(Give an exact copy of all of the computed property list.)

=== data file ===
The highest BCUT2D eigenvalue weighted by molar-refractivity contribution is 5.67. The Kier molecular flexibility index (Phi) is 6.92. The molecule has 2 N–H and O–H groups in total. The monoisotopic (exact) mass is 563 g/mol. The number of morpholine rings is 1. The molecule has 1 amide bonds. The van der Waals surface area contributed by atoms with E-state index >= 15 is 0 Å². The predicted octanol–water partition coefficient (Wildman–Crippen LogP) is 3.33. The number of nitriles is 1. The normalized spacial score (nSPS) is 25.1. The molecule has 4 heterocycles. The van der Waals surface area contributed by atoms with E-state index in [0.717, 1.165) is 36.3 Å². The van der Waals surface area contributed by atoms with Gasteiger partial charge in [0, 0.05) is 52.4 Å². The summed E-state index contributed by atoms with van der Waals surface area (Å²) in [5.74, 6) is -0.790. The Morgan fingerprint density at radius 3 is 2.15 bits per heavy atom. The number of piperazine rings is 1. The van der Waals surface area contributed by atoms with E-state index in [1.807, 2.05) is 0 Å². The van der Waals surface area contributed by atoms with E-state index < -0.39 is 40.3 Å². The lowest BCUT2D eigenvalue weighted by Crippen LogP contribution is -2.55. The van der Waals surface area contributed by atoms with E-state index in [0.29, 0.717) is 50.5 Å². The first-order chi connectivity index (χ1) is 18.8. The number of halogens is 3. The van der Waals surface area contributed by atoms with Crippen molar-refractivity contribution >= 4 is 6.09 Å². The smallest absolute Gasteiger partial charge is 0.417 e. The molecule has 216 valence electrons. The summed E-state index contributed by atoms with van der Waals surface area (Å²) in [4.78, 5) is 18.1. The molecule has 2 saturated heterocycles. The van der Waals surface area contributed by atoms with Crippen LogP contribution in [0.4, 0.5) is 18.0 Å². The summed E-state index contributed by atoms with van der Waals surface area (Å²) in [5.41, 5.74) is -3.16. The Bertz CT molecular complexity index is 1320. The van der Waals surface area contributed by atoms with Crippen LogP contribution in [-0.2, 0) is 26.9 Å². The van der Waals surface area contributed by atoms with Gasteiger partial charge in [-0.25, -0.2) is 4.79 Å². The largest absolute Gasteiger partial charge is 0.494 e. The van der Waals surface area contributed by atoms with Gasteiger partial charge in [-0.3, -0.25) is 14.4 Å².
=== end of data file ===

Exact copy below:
The highest BCUT2D eigenvalue weighted by molar-refractivity contribution is 5.67. The Kier molecular flexibility index (Phi) is 6.92. The molecule has 2 N–H and O–H groups in total. The monoisotopic (exact) mass is 563 g/mol. The number of morpholine rings is 1. The molecule has 1 amide bonds. The van der Waals surface area contributed by atoms with E-state index >= 15 is 0 Å². The predicted octanol–water partition coefficient (Wildman–Crippen LogP) is 3.33. The number of nitriles is 1. The normalized spacial score (nSPS) is 25.1. The molecule has 4 heterocycles. The van der Waals surface area contributed by atoms with E-state index in [0.717, 1.165) is 36.3 Å². The van der Waals surface area contributed by atoms with Gasteiger partial charge in [0, 0.05) is 52.4 Å². The summed E-state index contributed by atoms with van der Waals surface area (Å²) in [5.74, 6) is -0.790. The Morgan fingerprint density at radius 3 is 2.15 bits per heavy atom. The number of piperazine rings is 1. The van der Waals surface area contributed by atoms with E-state index in [1.807, 2.05) is 0 Å². The van der Waals surface area contributed by atoms with E-state index < -0.39 is 40.3 Å². The lowest BCUT2D eigenvalue weighted by Crippen LogP contribution is -2.55. The van der Waals surface area contributed by atoms with E-state index in [0.29, 0.717) is 50.5 Å². The first-order chi connectivity index (χ1) is 18.8. The number of halogens is 3. The van der Waals surface area contributed by atoms with Crippen molar-refractivity contribution >= 4 is 6.09 Å². The smallest absolute Gasteiger partial charge is 0.417 e. The molecule has 216 valence electrons. The summed E-state index contributed by atoms with van der Waals surface area (Å²) in [4.78, 5) is 18.1. The molecule has 2 saturated heterocycles. The van der Waals surface area contributed by atoms with Crippen LogP contribution in [0.4, 0.5) is 18.0 Å². The summed E-state index contributed by atoms with van der Waals surface area (Å²) in [5.41, 5.74) is -3.16. The Bertz CT molecular complexity index is 1320. The van der Waals surface area contributed by atoms with Crippen LogP contribution in [-0.2, 0) is 26.9 Å². The van der Waals surface area contributed by atoms with Gasteiger partial charge in [-0.25, -0.2) is 4.79 Å². The largest absolute Gasteiger partial charge is 0.494 e. The van der Waals surface area contributed by atoms with Gasteiger partial charge in [-0.3, -0.25) is 14.4 Å².